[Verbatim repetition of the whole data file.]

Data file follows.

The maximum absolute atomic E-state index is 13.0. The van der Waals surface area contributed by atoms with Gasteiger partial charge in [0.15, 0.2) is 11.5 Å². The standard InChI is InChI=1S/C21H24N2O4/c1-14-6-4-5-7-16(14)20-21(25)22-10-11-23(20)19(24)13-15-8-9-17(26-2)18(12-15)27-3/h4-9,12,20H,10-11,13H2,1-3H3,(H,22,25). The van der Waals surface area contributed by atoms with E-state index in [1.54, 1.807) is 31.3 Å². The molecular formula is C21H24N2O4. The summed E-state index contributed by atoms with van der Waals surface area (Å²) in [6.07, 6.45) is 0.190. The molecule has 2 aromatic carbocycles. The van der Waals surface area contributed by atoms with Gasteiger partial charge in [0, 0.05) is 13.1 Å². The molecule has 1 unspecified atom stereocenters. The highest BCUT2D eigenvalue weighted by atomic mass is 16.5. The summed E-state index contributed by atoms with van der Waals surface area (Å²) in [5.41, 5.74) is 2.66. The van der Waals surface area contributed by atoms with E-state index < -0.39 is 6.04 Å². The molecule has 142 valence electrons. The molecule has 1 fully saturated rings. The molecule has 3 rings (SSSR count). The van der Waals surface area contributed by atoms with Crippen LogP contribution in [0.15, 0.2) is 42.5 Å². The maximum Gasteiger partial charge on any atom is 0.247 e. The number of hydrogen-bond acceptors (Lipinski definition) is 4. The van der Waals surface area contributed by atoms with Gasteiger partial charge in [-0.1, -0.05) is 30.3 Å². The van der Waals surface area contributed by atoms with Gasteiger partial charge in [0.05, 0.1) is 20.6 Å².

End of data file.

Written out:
The maximum absolute atomic E-state index is 13.0. The van der Waals surface area contributed by atoms with Gasteiger partial charge in [0.15, 0.2) is 11.5 Å². The standard InChI is InChI=1S/C21H24N2O4/c1-14-6-4-5-7-16(14)20-21(25)22-10-11-23(20)19(24)13-15-8-9-17(26-2)18(12-15)27-3/h4-9,12,20H,10-11,13H2,1-3H3,(H,22,25). The van der Waals surface area contributed by atoms with E-state index in [1.54, 1.807) is 31.3 Å². The molecular formula is C21H24N2O4. The summed E-state index contributed by atoms with van der Waals surface area (Å²) in [6.07, 6.45) is 0.190. The molecule has 2 aromatic carbocycles. The van der Waals surface area contributed by atoms with Gasteiger partial charge in [0, 0.05) is 13.1 Å². The molecule has 1 unspecified atom stereocenters. The highest BCUT2D eigenvalue weighted by atomic mass is 16.5. The summed E-state index contributed by atoms with van der Waals surface area (Å²) in [5.41, 5.74) is 2.66. The van der Waals surface area contributed by atoms with E-state index < -0.39 is 6.04 Å². The molecule has 142 valence electrons. The molecule has 1 fully saturated rings. The molecule has 3 rings (SSSR count). The van der Waals surface area contributed by atoms with Crippen LogP contribution in [0.15, 0.2) is 42.5 Å². The maximum Gasteiger partial charge on any atom is 0.247 e. The number of hydrogen-bond acceptors (Lipinski definition) is 4. The van der Waals surface area contributed by atoms with Gasteiger partial charge in [-0.1, -0.05) is 30.3 Å². The van der Waals surface area contributed by atoms with Gasteiger partial charge in [0.05, 0.1) is 20.6 Å².